To the provocative question of what future lay for architecture, the responses from this year’s Archifest conference were surprisingly measured. Invited speakers Kerry Hill, Professor Waro Kishi, Professor Li Xiaodong – with the exception of Wong Mun Summ – offered moderate answers to the theme of “What Future?” set by the Singapore Institute of Architects (SIA) for its annual festival this year. While acknowledging the profession is now in an “age of uncertainty”, the first speaker of the conference, the 72-year-old architect Kerry Hill, quoted the late English actor Arthur Wing Pinero and declared that “The future is only the past again, entered through another gate.”
Tell us about the PubliCity campaign and how it sits within the URA setup.
Launched in November 2013 by URA, the initiative aims to guide the development of new public spaces in Singapore, as well as rejuvenate existing ones. Through this initiative, we hope to engage and work with the community, private sector, stakeholders, as well as other agencies, to activate and make better use of our public spaces.
A PubliCity team was formed within URA to realise this vision. The team is made up of a group of enthusiastic architects and planners across the various departments who share a common vision and passion for place making.
Why this initiative now?
Over the years, URA has safeguarded sites for public spaces island-wide. In 2003, we identified parks, open spaces and water bodies that would provide the public with space for rest and recreation through the “Public Spaces and Urban Waterfront Master Plan” and the “Parks and Waterbodies Plan.” We have recently completed environmental improvement works for a number of the major public spaces identified in these plans including the Southern Ridges, Marina Bay Waterfront Promenade, Woodlands Waterfront, and Punggol Promenade.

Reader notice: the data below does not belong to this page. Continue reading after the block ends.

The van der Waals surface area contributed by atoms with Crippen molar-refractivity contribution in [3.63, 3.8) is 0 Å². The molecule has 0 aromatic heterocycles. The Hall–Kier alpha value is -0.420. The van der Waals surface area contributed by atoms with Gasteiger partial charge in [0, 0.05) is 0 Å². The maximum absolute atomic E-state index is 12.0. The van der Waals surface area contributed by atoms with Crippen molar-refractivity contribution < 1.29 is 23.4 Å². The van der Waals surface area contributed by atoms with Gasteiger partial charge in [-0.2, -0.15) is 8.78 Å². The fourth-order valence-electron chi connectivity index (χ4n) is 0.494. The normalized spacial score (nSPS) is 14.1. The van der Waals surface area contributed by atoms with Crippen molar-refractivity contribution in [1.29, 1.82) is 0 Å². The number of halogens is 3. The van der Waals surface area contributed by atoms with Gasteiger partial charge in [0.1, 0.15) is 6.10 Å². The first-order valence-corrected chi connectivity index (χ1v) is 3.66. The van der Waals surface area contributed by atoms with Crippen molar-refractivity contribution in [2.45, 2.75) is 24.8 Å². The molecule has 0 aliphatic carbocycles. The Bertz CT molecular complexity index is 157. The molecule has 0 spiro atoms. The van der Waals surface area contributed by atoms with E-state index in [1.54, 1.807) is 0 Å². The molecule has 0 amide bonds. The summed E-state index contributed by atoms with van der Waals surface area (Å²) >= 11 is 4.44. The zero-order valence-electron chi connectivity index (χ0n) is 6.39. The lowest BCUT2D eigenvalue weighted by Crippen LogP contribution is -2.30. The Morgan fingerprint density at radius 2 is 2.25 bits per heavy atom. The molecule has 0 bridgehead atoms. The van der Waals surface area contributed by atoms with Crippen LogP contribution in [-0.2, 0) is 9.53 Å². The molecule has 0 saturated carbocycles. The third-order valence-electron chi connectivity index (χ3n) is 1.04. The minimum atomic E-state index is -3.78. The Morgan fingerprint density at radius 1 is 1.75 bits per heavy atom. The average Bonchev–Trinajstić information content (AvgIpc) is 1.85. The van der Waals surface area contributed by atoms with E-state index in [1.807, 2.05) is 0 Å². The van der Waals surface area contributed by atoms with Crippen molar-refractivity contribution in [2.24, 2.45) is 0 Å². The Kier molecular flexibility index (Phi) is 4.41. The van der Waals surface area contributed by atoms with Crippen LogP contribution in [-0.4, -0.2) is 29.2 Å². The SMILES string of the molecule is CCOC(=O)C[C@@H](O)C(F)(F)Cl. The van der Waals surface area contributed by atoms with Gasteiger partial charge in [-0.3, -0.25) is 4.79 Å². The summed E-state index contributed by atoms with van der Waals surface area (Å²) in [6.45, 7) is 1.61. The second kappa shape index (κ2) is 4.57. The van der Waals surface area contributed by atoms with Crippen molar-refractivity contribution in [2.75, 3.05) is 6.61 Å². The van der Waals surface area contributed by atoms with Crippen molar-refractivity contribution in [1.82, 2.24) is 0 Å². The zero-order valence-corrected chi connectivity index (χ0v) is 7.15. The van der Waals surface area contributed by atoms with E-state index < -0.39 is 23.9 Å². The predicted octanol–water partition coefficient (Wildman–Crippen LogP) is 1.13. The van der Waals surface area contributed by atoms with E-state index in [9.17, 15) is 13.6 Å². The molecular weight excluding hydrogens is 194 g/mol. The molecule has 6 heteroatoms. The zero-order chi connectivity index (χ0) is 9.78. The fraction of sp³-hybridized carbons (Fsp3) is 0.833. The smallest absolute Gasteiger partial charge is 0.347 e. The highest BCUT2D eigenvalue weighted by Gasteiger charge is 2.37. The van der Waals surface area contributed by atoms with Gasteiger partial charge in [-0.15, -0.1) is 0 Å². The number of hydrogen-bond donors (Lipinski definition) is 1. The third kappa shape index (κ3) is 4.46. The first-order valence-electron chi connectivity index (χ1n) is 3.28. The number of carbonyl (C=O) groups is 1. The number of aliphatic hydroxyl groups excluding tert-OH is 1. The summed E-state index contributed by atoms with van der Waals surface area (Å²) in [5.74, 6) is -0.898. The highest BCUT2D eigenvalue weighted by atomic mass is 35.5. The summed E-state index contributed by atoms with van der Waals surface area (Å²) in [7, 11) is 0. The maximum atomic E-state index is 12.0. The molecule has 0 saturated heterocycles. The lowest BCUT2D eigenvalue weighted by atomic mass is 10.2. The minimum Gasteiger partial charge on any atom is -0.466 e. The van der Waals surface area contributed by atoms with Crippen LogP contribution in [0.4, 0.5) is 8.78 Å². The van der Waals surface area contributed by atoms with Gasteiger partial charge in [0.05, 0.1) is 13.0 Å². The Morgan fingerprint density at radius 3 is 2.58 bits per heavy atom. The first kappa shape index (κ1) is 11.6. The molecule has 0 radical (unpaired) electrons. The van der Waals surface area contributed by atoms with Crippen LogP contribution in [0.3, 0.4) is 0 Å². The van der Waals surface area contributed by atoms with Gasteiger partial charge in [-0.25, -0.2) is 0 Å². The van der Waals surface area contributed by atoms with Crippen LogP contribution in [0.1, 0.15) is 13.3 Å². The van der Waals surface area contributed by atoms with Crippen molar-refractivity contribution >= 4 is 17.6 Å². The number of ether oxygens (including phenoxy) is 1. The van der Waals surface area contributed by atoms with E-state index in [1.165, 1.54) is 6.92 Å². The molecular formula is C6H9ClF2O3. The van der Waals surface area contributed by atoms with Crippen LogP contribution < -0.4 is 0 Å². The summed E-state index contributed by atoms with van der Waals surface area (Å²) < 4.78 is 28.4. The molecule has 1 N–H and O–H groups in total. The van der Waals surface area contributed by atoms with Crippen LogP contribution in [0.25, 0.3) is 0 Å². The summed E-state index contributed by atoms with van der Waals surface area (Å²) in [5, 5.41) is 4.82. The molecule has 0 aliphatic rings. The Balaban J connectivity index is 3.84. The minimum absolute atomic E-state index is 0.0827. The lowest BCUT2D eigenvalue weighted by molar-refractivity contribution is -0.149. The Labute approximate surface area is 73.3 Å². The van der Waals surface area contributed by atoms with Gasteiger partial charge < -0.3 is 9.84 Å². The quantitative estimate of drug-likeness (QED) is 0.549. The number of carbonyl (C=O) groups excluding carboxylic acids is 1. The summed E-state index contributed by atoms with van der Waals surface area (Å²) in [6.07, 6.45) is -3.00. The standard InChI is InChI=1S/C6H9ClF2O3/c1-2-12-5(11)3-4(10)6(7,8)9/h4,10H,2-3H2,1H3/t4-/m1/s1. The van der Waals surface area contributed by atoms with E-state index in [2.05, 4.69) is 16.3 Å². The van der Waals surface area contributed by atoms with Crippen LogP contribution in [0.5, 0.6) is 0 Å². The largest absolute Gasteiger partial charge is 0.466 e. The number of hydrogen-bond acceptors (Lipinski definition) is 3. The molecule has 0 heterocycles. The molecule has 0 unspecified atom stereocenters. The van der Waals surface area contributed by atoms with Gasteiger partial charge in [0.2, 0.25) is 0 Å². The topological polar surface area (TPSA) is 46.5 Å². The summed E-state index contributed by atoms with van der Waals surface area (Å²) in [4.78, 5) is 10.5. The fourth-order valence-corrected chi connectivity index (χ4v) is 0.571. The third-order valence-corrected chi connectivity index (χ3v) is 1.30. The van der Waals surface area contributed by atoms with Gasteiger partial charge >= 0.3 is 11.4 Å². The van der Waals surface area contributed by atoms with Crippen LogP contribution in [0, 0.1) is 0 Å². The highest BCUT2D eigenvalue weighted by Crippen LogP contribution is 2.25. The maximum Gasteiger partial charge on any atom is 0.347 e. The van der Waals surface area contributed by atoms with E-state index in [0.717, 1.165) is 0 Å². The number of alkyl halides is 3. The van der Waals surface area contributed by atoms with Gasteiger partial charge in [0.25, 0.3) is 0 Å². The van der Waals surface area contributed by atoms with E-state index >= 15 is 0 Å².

We launched PubliCity in November 2013 to continue these efforts with a new focus on smaller spaces and ground-up initiatives to make better use of our public spaces and to activate and programme them with activities.
The website states that the initiative focuses on “the elements that make our public spaces more enjoyable for the community.” What would these elements be?
There are a range of elements that contribute towards making public spaces that are well used and loved by the community. These can be as simple as providing basic amenities like seating and shade, or an element of fun/play to encourage the local community to stop and enjoy a space. And of course, the elements for the public spaces should be designed and provided to respond to the local communities’ needs.